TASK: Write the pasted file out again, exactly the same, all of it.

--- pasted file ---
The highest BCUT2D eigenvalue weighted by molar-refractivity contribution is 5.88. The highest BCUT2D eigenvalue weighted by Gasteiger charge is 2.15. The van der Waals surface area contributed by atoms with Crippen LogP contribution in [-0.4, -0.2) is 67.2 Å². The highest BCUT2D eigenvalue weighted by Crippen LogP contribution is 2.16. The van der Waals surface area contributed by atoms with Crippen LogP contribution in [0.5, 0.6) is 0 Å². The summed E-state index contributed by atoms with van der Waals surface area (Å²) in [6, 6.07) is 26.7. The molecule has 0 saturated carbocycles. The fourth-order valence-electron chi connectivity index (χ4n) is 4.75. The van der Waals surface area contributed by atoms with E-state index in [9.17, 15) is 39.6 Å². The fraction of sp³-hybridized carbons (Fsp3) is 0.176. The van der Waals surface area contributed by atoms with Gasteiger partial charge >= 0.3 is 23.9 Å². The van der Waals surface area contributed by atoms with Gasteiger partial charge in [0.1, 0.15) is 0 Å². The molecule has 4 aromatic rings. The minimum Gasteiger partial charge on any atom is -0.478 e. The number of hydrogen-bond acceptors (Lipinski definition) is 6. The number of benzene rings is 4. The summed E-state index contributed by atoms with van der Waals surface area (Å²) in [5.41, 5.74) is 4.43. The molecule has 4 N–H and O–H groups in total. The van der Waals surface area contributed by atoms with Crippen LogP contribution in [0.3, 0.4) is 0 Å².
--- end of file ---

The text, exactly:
The highest BCUT2D eigenvalue weighted by molar-refractivity contribution is 5.88. The highest BCUT2D eigenvalue weighted by Gasteiger charge is 2.15. The van der Waals surface area contributed by atoms with Crippen LogP contribution in [-0.4, -0.2) is 67.2 Å². The highest BCUT2D eigenvalue weighted by Crippen LogP contribution is 2.16. The van der Waals surface area contributed by atoms with Crippen LogP contribution in [0.5, 0.6) is 0 Å². The summed E-state index contributed by atoms with van der Waals surface area (Å²) in [6, 6.07) is 26.7. The molecule has 0 saturated carbocycles. The fourth-order valence-electron chi connectivity index (χ4n) is 4.75. The van der Waals surface area contributed by atoms with E-state index in [9.17, 15) is 39.6 Å². The fraction of sp³-hybridized carbons (Fsp3) is 0.176. The van der Waals surface area contributed by atoms with Gasteiger partial charge >= 0.3 is 23.9 Å². The van der Waals surface area contributed by atoms with Gasteiger partial charge in [0.1, 0.15) is 0 Å². The molecule has 4 aromatic rings. The minimum Gasteiger partial charge on any atom is -0.478 e. The number of hydrogen-bond acceptors (Lipinski definition) is 6. The number of benzene rings is 4. The summed E-state index contributed by atoms with van der Waals surface area (Å²) in [5.41, 5.74) is 4.43. The molecule has 4 N–H and O–H groups in total. The van der Waals surface area contributed by atoms with Crippen LogP contribution in [0.3, 0.4) is 0 Å².